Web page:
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  • Writer's pictureHannah E Greenwood

True Mastery

Updated: Apr 11, 2020

Photo by Dominic Nazeri

Neo: What are you trying to tell me? That I can dodge bullets?

Morpheus: No, Neo. I’m trying to tell you that when you’re ready, you won’t have to.

The Matrix

I shall be celebrating a special birthday in 3 weeks. Until December, I had been in deeply resistant denial that I could ever reach this age, batting off all heartfelt attempts to persuade me to start planning celebrations. And then I realised in a moment of shock what I was unconsciously almost wishing for: that I would never reach this birthday. I shook myself awake, hushed my mouth and accepted that arriving at each year/decade is a cause for deep thankfulness and celebration. And, as Mick Jagger once said, it’s way better than the alternative!

And now, in the midst of embracing the fun of planning the celebrations, I find I am beginning to acknowledge and honour what these years of life have brought me: so many rich memories, so much love and many, many extraordinary adventures, distinctive chapters in my life so far. AND I have very few regrets. Sorrows, yes. Regrets, no. In fact, it was experiencing the shame and ouch of my early regrets that became the transformative fuel for subsequent change and action in my life, what I now call, ‘Red Pill’ choices, see The Courage to Dance.

An outcome of this psychological gearshift is that I am also beginning to own these years of experiential wisdom: 30 years of deep personal development and healing and simultaneously 30 years of intensive study in psychological knowledge and esoteric wisdom, with consequent conscious choices arising from both experience and study.

I was told last year that what I’ve been doing these 30 years is developing Mastery. It is a lifelong learning, one that I aim to continue for many, many years to come, and it is not something we can or should fast track. The process is ruthless: a stripping bare of the ego, a letting go of wilful control and a… sometimes brutal… opening of our hearts and minds. There is a Jedi Knight discipline to this process and learning. If we cut corners then, yes, we might gain Mastery but, like Anakin into Darth Vader, we end up in darkness, ego driven and our power brings great harm to others and to ourselves. We all have that shadow power inside us, this capacity to destroy good in others and perhaps more poignantly in ourselves. True Mastery is not about power over others, it is about connecting to our higher Self, our highest potential as a human being.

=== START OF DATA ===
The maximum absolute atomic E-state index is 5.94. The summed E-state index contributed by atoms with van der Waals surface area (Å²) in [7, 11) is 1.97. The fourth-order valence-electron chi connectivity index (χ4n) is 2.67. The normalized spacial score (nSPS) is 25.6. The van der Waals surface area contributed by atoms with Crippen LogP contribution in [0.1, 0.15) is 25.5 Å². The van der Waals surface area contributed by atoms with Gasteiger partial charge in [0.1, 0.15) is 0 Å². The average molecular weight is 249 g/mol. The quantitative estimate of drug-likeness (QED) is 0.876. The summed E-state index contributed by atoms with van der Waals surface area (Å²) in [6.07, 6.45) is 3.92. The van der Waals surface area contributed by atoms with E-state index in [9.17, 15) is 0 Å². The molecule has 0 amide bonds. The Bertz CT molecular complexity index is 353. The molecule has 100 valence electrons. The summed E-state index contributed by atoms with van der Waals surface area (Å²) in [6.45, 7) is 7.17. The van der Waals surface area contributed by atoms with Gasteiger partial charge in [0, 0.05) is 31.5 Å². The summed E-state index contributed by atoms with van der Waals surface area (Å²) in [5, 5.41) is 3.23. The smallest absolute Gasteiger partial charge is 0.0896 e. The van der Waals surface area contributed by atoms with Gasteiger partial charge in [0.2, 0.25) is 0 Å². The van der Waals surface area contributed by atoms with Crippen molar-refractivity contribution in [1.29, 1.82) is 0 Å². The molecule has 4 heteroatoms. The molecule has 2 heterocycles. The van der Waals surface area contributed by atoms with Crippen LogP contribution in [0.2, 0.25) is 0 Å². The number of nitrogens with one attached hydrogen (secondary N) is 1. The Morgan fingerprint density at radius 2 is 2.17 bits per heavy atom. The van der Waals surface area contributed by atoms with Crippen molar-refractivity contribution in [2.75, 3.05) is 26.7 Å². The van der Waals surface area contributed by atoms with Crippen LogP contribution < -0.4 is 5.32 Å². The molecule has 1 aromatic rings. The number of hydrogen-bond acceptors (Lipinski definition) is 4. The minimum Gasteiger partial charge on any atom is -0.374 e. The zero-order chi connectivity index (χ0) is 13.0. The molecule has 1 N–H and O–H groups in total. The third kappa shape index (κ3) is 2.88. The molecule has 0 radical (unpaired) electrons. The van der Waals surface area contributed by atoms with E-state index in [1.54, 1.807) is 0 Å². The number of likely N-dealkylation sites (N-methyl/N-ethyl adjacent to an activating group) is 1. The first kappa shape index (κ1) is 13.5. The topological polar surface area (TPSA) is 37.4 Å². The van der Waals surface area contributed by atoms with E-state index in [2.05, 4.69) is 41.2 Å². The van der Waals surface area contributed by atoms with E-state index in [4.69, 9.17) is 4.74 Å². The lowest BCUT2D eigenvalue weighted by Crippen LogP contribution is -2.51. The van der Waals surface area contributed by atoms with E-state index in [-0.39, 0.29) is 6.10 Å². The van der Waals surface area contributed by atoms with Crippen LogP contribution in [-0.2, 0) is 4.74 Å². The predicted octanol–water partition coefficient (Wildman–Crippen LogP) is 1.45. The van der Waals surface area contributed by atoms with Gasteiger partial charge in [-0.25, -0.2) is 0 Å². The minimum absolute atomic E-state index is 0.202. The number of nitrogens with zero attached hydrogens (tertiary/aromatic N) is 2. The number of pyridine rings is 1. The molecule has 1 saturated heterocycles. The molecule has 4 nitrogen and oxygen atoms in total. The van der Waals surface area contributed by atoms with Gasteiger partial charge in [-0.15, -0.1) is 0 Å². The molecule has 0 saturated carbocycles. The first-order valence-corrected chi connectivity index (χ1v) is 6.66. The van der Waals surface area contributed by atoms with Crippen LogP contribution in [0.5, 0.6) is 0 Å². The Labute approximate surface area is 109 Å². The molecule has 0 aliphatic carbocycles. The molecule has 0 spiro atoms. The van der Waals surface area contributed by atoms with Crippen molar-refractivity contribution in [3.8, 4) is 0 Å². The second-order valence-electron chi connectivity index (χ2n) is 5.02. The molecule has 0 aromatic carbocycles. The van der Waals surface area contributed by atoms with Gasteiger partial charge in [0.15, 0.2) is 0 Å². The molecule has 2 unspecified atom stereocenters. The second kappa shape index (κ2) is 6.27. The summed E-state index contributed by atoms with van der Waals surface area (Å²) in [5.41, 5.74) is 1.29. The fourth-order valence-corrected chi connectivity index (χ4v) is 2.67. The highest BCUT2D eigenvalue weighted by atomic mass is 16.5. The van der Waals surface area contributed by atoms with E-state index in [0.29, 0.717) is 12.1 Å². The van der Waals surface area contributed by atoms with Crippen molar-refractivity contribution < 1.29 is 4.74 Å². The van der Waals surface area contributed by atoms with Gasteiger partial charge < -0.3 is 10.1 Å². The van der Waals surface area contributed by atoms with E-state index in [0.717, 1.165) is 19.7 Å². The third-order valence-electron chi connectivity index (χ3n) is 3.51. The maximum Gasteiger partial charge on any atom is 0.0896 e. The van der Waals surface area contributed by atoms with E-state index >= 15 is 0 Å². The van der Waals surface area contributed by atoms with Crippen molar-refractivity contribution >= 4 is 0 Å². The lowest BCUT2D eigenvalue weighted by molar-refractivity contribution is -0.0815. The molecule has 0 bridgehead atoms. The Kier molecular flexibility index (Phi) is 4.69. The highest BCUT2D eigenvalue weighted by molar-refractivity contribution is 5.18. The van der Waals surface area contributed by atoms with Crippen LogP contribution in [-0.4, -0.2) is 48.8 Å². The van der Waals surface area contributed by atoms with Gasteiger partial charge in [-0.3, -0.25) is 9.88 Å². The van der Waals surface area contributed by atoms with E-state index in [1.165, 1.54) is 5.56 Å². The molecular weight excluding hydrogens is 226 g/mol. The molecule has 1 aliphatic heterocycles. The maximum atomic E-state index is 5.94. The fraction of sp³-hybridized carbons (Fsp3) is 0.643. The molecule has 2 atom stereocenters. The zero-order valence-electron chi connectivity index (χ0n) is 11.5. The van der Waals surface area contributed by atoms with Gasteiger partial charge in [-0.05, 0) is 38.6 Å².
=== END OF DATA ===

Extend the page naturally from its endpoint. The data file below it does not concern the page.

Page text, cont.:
This is not a quest for everyone, but we are living in a world that needs us to step up and we don’t have the luxury of 30 years’ apprenticeship training to do so. We have to find ways of using/bending time differently with smart ways of quickening up the Mastery training without compromising its focus on excellence, expertise and integrity.

So what is True Mastery? It means many things to many people, but this is what it looks and feels like to me:

1. I start with what it doesn’t feel like, with what happens when I am not in True Mastery mode: I have an anxious, tight energy, I doubt everything and I am motivated by fear and negativity, expecting the worst and unconsciously setting that up to happen. True Mastery feels the opposite: an opening of my mind and heart; a light, flowing and connected energy and a deep trust in the now and the future.

2. True Mastery is ultimately about coming from the heart and taking the risk to love and embrace life to the full. There are Masters who have spent a lifetime of study, who have acquired great knowledge and yet they have become weary of people and life and have grown dry, remote and often judgmental. We stop trusting them.

3. True Mastery is a finely tuned and simultaneous integration of all our intelligences i.e. ‘Detached Involvement’. Through this discipline, we learn about timing and pacing and how to make the right choices going forwards: